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Karate helped rising star overcome predictions of life in a wheelchair

June 13, 2016

Young martial artists train hard and have fun in a full studio.

As any martial arts studio owner knows, karate can change lives. Just take, for example, a young Scottish boy named Harrison Loftus.

Harrison was born with hips so badly dislocated that doctors told his parents there was a good chance he would never be able to walk and would thus be confined to a wheelchair his entire life, The Scotsman reported. Due to the severity of his condition – one of the worst the doctors had claimed to have ever seen. In an attempt to correct it, Harrison underwent major surgery at 18 months old.

“Harrison the guinea pig because this procedure wasn’t practice in a hospital before,”Terri Loftus, Harrison’s mother, told the newspaper. “After two years of being in casts and recovering, gradually he got stronger and stronger.”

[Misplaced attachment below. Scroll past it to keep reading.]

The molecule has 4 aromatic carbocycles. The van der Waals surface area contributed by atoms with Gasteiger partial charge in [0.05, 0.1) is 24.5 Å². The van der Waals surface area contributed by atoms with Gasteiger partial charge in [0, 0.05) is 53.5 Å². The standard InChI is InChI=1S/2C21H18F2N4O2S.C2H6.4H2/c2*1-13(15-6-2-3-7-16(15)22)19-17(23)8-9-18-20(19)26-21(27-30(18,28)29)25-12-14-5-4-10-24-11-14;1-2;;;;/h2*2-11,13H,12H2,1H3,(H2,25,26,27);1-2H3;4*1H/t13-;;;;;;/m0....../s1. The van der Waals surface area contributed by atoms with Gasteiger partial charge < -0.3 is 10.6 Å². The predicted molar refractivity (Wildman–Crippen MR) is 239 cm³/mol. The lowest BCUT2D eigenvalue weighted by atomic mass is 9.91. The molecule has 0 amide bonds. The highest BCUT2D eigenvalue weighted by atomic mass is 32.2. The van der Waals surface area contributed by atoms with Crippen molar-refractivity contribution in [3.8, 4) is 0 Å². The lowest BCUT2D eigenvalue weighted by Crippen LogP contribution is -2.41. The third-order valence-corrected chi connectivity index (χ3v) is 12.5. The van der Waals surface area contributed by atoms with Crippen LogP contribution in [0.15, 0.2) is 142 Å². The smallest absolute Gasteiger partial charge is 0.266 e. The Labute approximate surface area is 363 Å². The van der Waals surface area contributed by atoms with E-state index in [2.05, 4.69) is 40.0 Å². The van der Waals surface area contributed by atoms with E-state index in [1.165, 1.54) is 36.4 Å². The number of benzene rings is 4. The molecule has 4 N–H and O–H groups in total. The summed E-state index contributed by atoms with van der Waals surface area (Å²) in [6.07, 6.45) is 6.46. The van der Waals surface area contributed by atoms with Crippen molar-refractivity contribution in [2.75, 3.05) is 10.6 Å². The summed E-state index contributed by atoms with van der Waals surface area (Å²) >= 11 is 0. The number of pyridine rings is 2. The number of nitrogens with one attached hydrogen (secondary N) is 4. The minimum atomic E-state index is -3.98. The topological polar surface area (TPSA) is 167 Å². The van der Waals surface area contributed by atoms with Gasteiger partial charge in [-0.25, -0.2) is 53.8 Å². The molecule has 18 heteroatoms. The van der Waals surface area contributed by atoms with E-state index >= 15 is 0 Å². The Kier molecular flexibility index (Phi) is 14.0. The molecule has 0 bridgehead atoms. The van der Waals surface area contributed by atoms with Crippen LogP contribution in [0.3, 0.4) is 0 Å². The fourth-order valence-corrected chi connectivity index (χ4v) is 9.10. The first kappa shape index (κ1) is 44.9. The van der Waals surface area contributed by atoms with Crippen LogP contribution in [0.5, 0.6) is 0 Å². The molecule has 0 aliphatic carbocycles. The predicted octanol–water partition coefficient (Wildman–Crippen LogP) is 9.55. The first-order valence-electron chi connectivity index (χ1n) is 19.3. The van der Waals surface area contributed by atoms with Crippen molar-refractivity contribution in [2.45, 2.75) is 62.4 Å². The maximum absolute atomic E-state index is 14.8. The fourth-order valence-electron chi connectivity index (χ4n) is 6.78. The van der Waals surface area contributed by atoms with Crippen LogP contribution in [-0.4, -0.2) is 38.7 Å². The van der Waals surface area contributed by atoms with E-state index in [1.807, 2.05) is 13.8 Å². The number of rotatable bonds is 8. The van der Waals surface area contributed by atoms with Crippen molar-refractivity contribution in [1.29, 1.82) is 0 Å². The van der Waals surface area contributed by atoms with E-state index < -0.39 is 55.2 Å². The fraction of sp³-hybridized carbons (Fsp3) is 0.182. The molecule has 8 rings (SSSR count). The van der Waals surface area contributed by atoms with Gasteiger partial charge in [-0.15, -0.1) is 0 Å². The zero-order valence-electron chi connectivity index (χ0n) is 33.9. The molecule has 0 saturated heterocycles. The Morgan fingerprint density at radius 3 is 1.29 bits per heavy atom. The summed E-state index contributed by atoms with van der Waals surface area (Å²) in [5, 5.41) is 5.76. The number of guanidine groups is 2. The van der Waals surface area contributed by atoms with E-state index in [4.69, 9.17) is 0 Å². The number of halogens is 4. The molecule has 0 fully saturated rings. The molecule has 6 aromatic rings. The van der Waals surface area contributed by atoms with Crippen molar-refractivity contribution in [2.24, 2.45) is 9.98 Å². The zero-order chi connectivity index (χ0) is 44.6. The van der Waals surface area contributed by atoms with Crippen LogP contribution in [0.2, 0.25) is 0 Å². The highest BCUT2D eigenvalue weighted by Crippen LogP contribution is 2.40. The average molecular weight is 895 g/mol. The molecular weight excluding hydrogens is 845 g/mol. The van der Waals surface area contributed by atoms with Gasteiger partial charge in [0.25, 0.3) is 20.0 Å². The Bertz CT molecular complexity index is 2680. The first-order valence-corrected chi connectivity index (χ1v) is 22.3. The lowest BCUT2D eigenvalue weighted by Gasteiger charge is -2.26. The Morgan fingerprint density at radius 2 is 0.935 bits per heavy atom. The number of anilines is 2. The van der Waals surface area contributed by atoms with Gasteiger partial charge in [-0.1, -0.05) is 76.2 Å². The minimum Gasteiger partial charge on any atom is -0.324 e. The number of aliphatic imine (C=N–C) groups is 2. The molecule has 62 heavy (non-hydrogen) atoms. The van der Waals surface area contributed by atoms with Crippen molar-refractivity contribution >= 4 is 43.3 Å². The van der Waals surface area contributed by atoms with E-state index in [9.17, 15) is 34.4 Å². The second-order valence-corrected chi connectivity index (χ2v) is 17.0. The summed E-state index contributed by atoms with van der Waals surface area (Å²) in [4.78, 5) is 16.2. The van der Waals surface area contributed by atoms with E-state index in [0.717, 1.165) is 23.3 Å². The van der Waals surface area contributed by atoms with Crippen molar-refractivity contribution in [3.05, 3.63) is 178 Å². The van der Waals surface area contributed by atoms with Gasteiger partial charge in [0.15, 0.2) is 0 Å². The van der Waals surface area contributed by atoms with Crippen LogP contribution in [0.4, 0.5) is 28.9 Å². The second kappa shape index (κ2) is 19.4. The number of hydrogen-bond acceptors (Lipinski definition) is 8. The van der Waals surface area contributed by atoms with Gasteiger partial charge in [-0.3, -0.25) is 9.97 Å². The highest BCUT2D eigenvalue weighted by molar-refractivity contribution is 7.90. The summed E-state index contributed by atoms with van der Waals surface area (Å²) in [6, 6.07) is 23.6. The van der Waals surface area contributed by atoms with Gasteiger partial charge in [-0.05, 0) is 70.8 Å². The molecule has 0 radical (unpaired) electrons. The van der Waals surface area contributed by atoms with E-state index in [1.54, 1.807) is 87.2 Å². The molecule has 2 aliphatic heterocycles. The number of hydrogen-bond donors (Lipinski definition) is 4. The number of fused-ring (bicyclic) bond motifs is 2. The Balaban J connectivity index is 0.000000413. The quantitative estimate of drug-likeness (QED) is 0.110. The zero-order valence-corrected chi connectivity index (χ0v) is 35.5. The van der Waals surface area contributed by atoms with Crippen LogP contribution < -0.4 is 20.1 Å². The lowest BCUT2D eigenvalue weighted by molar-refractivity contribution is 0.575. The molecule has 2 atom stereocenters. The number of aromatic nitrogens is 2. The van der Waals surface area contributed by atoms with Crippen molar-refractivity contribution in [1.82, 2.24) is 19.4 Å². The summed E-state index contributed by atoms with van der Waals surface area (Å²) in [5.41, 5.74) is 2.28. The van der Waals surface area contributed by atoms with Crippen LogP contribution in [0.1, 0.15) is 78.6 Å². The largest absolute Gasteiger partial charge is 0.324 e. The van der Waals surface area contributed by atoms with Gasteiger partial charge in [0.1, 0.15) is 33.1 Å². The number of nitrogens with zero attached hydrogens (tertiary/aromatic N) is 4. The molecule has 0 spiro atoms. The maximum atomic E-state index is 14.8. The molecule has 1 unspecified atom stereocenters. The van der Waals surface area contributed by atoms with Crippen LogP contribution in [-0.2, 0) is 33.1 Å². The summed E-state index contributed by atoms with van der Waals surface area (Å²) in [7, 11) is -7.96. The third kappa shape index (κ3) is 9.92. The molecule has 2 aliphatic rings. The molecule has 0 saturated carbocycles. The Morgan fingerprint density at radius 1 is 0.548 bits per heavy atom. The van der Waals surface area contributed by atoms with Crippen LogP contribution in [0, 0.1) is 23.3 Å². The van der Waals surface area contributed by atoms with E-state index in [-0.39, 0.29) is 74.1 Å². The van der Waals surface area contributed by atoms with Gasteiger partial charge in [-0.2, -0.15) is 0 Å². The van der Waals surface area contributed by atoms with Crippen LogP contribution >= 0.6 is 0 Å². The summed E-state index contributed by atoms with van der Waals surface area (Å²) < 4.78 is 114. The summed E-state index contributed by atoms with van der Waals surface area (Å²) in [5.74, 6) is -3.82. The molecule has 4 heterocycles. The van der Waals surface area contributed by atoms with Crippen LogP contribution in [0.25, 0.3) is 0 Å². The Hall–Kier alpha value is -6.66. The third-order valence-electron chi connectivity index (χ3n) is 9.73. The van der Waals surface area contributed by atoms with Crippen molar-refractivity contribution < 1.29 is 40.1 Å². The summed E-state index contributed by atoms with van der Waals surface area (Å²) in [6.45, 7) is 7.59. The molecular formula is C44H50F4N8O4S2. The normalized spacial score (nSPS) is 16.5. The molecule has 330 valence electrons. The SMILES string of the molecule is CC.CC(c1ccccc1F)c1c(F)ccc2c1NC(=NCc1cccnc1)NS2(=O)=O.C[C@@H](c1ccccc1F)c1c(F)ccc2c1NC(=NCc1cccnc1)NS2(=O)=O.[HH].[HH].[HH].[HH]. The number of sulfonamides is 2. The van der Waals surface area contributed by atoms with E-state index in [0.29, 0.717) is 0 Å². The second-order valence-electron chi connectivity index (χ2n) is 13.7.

To aid in his recovery, when he was 3 years old, Harrison’s parents enrolled him in karate. They believe the martial-arts practice would help to strengthen his legs. It would also help him move like any child who hadn’t undergone such a serious operation.

Now, at age 9, Harrison has won a heap of medals at karate competitions across Scotland and is working toward earning his adult black belt. Furthermore, he is currently preparing for the World Union of Karate-Do Federations World Karate Championships in Dublin in June 2016, where he will represent Scotland.

Practicing martial arts can increase muscle mass and tone, which boosts stability and prevents falls, especially as individuals age, FitDay wrote. When done with a qualified martial arts instructor, it can benefit both your body and mind.